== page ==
At least 40 killed as gunmen open fire at concert venue in Moscow | Breaking News News

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At least 40 people have been killed after gunmen burst into a concert hall in Moscow and fired at the crowd in an attack claimed by Islamic State.

The gunmen, wearing combat fatigues, also caused a huge blaze at the Crocus City Hall. Russian media reported the venue’s roof was collapsing.

At least 40 people were killed and more than 100 wounded, according to Russia’s FSB security service. Russian media said children were among the dead, citing a Russian MP.

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Gunmen burst into concert hall

Islamic State claimed responsibility for the attack on its Telegram channel, Reuters reported.

The attack, which Russian authorities are investigating as terrorism, is Russia’s deadliest in recent years.

Footage taken inside the auditorium shows up to four gunmen firing automatic weapons as people crouch and hide behind seats.

A Russian National Guard serviceman in front of Crocus City Hall. Pic: AP
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A Russian National Guard serviceman in front of the burning Crocus City Hall concert venue. Pic: AP

Russian authorities stand guard near the burning Crocus City Hall concert venue. Pic: Reuters
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Russian authorities at the scene. Pic: Reuters

In other videos posted by Russian media and Telegram channels, extended rounds of gunfire could be heard while men with rifles moved through the venue’s mall.

Russian news reports said the attackers threw explosives, triggering the massive blaze at the venue, where flames and plumes of black smoke could be seen rising into the air.

Reports said concertgoers were being evacuated but an unknown number could have been trapped by the blaze.

All tickets in the 6,200-seat concert hall for a performance by Soviet-era rock group Picnic had been sold out.

Moscow Mayor Sergei Sobyanin described the attack as a “huge tragedy” and cancelled all mass gatherings scheduled for the weekend.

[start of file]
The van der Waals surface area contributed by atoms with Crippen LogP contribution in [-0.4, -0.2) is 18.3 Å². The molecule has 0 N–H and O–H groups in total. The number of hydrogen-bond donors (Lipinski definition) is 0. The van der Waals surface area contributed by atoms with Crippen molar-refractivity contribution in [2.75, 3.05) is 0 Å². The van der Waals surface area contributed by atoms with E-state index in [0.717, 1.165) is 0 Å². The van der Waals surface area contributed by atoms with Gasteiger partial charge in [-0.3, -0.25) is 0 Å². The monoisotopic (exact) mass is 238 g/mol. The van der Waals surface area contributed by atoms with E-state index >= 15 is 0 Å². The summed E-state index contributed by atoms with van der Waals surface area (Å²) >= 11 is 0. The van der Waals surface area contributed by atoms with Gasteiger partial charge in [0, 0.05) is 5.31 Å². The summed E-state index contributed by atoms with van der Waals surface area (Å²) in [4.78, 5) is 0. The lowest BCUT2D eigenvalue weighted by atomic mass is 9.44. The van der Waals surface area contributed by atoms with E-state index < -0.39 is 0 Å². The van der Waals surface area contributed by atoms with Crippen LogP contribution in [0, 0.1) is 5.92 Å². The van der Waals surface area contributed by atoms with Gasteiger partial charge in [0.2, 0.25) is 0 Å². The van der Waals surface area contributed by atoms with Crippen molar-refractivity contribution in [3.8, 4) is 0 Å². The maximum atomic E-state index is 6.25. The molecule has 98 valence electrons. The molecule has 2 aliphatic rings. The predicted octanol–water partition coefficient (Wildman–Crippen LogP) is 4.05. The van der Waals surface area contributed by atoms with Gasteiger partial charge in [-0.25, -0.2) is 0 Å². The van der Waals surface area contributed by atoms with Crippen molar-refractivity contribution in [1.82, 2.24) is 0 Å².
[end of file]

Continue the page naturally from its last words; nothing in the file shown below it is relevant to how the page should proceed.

Russian authorities said security had been tightened at Moscow’s airports and railway stations.

Vehicles of Russian emergency services are parked near the burning Crocus City Hall concert venue following a reported shooting incident, outside Moscow, Russia, March 22, 2024. REUTERS/Maxim Shemetov
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Emergency service vehicles at the scene. Pic: Reuters

A massive blaze is seen at the Crocus City Hall. Pic: AP
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Thick black smoke rises into the sky from the Crocus City Hall concert venue. Pic: AP

President Vladimir Putin was receiving regular updates about the shooting, Kremlin spokesman Dmitry Peskov said.

Two weeks ago the US embassy in Russia warned “extremists have imminent plans to attack large gatherings in Moscow, to include concerts”.

It issued the warning several hours after the FSB said it had foiled an attack on a synagogue in Moscow by an Islamic State cell.

Russian authorities stand guard. Pic: Reuters
Image:
Russian authorities stand guard. Pic: Reuters

Men cover themselves with blankets near the burning Crocus City Hall. Pic: Reuters
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Men cover themselves with blankets near the burning venue. Pic: Reuters

Russian special operations forces near the Crocus City Hall concert venue. Pic: Reuters
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Russian special operations forces near Crocus City Hall. Pic: Reuters

White House national security adviser John Kirby said he could not yet speak about all the details but that “the images are just horrible. And just hard to watch”.

Mr Kirby said there was “no indication at this time that Ukraine, Ukrainians were involved”.

But Russia said if the US knew for sure Ukraine was not involved then it should share any information it had.

Russian foreign ministry spokeswoman Maria Zakharova said: “On what basis do officials in Washington draw any conclusions in the midst of a tragedy about someone’s innocence?”

She said if Washington had information it should be shared and if it had no information it should not be talking in such a way.

Ukraine’s presidential adviser Mykhailo Podolyak said Kyiv had nothing to do with the attack.

“Let’s be straight about this: Ukraine had absolutely nothing to do with these events,” Mr Podolyak said.

“We have a full-scale, all-out war with the Russian regular army and with the Russian Federation as a country. And
regardless of everything, everything will be decided on the battlefield.”

It comes days after Mr Putin secured his fifth term as Russia’s president in an electoral landslide.

Russia was shaken by a series of deadly terror attacks in the early 2000s as it fought separatists in the Russian province of Chechnya.

In October 2002 Chechen militants took around 800 people hostage at a theatre in Moscow which was stormed by Russian special forces two days later, leaving 129 hostages and 41 Chechen fighters dead, most from the effects of the gas Russian forces used to subdue the attackers.

In September 2004 around 30 Chechen militants seized hundreds of hostages at a school in southern Russia. The siege ended in a bloodbath two days later with more than 330 people, about half of them children, killed.

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